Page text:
Super Storm Sandy was an unusually powerful and destructive storm because of a rare constellation of factors, but scientists predict that we can expect more extreme weather events due to the effects of climate change. Has the super storm made us take warnings about extreme weather more seriously?
Forty percent of our food is wasted, but through composting, food waste can be turned into black gold—so called because compost, the mixture of decayed organic matter, is valuable as a nutrient-rich soil additive. In the United States, however, less than 3 percent of food waste is composted.
Local food proponents often claim that food grown close to home helps prevent global warming because it requires less fossil fuels to transport, generating fewer greenhouse gas emissions than conventionally produced food. But just how green is local food?
The Intergovernmental Panel on Climate Change projects that droughts will likely increase in central North America this century. How can we prepare for a future of perpetual drought?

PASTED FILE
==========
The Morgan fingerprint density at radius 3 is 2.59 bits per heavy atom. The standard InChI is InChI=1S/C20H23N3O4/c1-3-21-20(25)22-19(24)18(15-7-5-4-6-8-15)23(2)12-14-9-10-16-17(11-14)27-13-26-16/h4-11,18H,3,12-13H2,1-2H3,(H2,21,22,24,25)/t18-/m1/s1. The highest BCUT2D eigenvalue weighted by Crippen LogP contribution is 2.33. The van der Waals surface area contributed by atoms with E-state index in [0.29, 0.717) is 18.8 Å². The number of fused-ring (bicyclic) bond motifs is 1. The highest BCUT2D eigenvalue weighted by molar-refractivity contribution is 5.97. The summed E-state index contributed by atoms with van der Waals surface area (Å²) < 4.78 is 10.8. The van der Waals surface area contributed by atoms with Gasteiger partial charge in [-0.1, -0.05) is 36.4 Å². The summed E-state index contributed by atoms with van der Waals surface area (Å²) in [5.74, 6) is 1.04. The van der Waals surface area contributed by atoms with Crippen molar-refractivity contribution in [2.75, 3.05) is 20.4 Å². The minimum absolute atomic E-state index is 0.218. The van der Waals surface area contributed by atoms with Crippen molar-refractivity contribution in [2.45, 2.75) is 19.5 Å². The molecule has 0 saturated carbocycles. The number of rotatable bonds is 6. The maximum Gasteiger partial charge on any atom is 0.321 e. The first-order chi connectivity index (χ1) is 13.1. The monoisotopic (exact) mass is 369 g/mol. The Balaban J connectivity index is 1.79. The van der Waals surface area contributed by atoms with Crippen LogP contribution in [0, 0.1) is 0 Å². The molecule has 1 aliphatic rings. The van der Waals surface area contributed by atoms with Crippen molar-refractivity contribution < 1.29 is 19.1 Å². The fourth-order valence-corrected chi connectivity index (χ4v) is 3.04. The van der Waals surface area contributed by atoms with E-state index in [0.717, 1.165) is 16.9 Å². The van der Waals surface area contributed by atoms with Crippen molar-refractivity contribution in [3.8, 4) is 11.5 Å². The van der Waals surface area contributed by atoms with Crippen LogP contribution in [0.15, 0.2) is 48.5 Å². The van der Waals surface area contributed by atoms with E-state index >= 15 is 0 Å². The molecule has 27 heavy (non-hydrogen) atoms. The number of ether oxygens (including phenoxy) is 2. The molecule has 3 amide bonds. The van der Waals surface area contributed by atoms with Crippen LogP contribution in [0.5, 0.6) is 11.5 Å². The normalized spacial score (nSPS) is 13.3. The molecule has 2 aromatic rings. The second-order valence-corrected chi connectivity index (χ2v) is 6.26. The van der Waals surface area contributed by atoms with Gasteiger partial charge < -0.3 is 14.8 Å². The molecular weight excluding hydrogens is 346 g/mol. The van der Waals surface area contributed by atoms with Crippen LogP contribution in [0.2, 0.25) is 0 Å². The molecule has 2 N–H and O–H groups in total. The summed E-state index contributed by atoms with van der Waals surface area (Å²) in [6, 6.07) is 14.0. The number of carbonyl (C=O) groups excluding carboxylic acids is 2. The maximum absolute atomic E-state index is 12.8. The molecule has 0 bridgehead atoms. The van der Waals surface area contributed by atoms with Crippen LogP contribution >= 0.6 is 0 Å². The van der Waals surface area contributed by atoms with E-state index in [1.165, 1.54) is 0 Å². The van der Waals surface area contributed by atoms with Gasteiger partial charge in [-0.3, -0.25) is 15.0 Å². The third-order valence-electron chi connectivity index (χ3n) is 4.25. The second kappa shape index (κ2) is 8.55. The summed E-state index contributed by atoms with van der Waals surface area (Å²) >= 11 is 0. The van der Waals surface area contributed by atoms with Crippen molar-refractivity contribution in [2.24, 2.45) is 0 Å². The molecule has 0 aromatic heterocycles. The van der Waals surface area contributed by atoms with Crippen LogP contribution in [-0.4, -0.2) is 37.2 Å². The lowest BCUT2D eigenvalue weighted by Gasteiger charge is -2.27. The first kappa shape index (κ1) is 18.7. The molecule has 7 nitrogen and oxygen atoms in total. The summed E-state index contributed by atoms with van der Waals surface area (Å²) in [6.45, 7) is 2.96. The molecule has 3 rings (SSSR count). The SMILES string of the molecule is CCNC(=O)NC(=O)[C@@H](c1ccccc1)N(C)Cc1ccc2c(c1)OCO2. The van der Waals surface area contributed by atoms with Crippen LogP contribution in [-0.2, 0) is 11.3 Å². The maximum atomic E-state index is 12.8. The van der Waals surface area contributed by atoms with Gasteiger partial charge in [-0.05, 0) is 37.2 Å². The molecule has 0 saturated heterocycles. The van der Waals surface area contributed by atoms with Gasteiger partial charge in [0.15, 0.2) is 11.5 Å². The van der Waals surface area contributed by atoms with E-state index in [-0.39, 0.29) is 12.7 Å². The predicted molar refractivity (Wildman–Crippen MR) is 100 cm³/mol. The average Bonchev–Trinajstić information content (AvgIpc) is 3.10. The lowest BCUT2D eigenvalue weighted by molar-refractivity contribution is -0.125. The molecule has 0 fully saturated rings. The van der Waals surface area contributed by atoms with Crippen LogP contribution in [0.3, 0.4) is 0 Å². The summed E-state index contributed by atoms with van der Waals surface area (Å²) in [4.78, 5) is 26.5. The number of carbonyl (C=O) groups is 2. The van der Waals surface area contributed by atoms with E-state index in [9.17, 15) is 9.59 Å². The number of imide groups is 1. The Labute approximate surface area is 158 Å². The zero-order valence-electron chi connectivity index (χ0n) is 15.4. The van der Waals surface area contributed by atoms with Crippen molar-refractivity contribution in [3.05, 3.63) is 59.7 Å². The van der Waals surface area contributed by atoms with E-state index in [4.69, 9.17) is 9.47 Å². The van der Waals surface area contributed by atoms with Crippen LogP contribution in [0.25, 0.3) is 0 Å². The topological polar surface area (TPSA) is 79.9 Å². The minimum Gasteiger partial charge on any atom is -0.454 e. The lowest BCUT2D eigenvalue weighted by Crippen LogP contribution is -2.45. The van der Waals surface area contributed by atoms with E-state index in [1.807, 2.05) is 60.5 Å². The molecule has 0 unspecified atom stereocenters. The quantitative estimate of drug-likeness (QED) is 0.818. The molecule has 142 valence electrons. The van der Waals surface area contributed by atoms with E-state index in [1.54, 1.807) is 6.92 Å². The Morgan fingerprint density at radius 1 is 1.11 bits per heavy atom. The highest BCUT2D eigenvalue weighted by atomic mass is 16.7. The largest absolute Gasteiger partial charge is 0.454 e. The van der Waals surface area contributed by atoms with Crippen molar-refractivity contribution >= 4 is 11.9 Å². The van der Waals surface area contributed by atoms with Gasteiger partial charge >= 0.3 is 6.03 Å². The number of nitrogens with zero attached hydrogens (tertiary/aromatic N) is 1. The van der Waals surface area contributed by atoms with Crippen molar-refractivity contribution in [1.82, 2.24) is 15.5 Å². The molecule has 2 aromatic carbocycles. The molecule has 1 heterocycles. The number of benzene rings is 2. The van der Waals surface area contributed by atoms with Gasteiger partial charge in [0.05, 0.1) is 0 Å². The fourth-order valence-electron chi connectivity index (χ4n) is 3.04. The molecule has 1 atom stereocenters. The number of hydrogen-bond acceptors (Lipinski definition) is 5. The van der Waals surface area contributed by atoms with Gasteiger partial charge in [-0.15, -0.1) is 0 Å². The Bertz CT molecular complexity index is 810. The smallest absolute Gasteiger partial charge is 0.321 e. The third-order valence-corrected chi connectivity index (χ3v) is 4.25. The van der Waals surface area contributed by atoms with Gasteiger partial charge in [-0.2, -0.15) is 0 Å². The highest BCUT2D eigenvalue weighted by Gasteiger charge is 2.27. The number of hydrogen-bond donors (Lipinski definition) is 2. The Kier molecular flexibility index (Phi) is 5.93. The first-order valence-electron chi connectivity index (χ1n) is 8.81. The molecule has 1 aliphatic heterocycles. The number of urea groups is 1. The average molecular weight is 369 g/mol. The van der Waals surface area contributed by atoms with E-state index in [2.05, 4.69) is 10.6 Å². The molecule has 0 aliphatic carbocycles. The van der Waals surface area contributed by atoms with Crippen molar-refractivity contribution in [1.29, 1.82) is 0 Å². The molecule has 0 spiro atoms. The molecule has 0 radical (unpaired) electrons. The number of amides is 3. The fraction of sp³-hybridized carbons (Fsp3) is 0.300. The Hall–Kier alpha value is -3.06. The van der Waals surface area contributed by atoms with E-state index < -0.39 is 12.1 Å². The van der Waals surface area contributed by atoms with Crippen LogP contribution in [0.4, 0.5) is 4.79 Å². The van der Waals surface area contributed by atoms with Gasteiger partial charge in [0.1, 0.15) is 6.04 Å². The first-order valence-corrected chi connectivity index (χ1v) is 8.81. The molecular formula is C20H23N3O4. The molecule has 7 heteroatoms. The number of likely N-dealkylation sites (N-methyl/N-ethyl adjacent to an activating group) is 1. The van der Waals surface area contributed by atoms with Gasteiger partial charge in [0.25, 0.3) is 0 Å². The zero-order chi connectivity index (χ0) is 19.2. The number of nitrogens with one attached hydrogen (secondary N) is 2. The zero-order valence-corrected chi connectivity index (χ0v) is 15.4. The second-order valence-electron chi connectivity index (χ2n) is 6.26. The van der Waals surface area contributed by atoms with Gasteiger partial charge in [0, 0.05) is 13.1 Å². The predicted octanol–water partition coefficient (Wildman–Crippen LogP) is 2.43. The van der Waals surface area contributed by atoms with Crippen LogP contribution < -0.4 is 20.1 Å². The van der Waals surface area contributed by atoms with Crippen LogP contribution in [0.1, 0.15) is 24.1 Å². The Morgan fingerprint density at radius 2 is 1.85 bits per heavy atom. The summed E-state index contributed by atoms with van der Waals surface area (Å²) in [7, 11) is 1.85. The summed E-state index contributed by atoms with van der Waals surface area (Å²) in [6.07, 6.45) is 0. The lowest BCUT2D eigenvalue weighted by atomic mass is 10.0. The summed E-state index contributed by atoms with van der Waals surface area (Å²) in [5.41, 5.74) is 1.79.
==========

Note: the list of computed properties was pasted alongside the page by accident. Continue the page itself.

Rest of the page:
With the incidence of extreme weather on the increase, concern about global warming is also growing. This concern needs to be turned into action—whether local, regional or national. Here are a dozen ways to take action.
Professor Ben Orlove, anthropologist and co-director of the Earth Institute’s Center for Research on Environmental Decisions discusses the connection between extreme weather and global warming, and public perception of climate change.
Shooting sulfur particles into the stratosphere to reflect the sun? Dumping iron into the ocean to boost the absorption of carbon dioxide? Could these far-fetched and dangerous-sounding schemes—geoengineering—help avert potentially catastrophic effects of climate change, or would they exacerbate conditions on our ever warming planet?
Soil is the source of all life. Yet “we know more about soils of Mars than about soils of Africa,” says Pedro Sanchez, director of the Earth Institute’s Tropical Agriculture and the Rural Environment Program. To remedy this situation, the Earth Institute is taking part in an ambitious undertaking to map the world’s soils.
The global population, now 7 billion, is expected to reach 9 billion by 2050 and will require 70 percent more food than we are producing today, and much more water for agriculture, drinking and industry. Will we have enough water to meet the demand?